While 2013 has seen several significant media accounts go up for grabs --Walgreens, Chanel, Bacardi-- agencies have been waiting for a sizable creative pitch. Now they've got one: Retailer Kmart has just thrown its account into review.
The pitch is in the very early stages, with a request-for-proposal going out in the past week. A list of creative agencies expected to participate in the review has not been finalized.
"From time to time, we review all suppliers and will be initiating a review process for Kmart's lead advertising agency," said a Kmart spokeswoman. "To respect the process and those participating, we will not be disclosing any other information during the review." Incumbent DraftFCB is expected to participate in the process, but declined to comment.
Kmart may be known as a discount retailer, but it's a significant ad spender. According to Kantar, at least $170 million in domestic measured media is devoted to the brand. The Ad Age DataCenter places its parent, Sears Holdings, among the top 20 ad spenders in the U.S. The company spent $1.69 billion on U.S. advertising in 2011, the last full year for which figures are available.
According to industry executives, there's no consultant managing the search process; it's being led by Kmart's procurement department. Kmart has been operating with an interim chief marketer since Mark Snyder departed.
Because the retailer's business spans various sectors -- including clothing, electronics, pharmacy, furniture and home goods -- much of adland will have conflicts that could keep many shops out of contention.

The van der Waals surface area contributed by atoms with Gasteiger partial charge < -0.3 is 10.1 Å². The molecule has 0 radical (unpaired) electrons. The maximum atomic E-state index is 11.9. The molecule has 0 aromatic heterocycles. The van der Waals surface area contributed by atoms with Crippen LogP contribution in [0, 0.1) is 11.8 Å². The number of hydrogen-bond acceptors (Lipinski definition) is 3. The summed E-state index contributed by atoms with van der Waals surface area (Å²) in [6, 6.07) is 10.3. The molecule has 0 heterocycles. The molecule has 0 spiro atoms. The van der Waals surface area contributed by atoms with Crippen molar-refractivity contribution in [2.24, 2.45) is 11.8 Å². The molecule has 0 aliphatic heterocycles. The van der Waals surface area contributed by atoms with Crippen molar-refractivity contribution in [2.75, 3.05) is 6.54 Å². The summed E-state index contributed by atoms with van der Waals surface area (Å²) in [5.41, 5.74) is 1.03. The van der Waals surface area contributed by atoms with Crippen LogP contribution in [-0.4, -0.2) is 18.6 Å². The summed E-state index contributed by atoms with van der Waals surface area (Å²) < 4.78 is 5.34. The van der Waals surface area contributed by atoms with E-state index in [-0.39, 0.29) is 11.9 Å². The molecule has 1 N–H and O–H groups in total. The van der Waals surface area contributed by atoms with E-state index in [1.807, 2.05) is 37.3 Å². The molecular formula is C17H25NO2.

One thing that could give interested shops an edge: A Chicago office that is close to Kmart's Hoffman Estates, Ill., headquarters, executives familiar with the matter said.
Sears Holding Corp.'s Kmart tapped Chicago-based DraftFCB as its lead agency in 2007, in the wake of the merger of Draft and Foote Cone & Belding. Before that the account had been handled by WPP's Grey. Around the time DraftFCB picked up the account, there were a number of significant wins the agency pulled in such as the U.S. Census Bureau, Qwest and Sharpie. The reason Kmart was such a plum win was that it helped fill a hole left by a big client that exited, when Walmart yanked its then-$580 million account (amid a well-known industry scandal).
That Kmart is conducting a procurement-led review -- during which cost will likely be a major consideration -- is fitting because parent Sears Holdings has been struggling for years, posting consistent declines since 2007.
In November, the company posted a third-quarter loss of $498 million, with sales falling $548 million to $8.9 billion. Kmart had fared somewhat better than its sibling brand during the recession, but those tailwinds have subsided. In the third quarter, Kmart posted a 4.8% decline in same-store sales, while Sears posted a 1.6% decline.
Eddie Lampert, the billionaire investor who is the struggling retailer's largest stakeholder and Chairman of the Board of Directors, was recently appointed the company's next CEO. He will become the company's fifth CEO in seven years.
In May 2011, Minneapolis-based Peterson Milla Hooks, Ad Age's Comeback Agency of the Year, snagged Kmart's apparel and home business, which had been handled by DraftFCB in a review. That portion of the business is not affected by this review.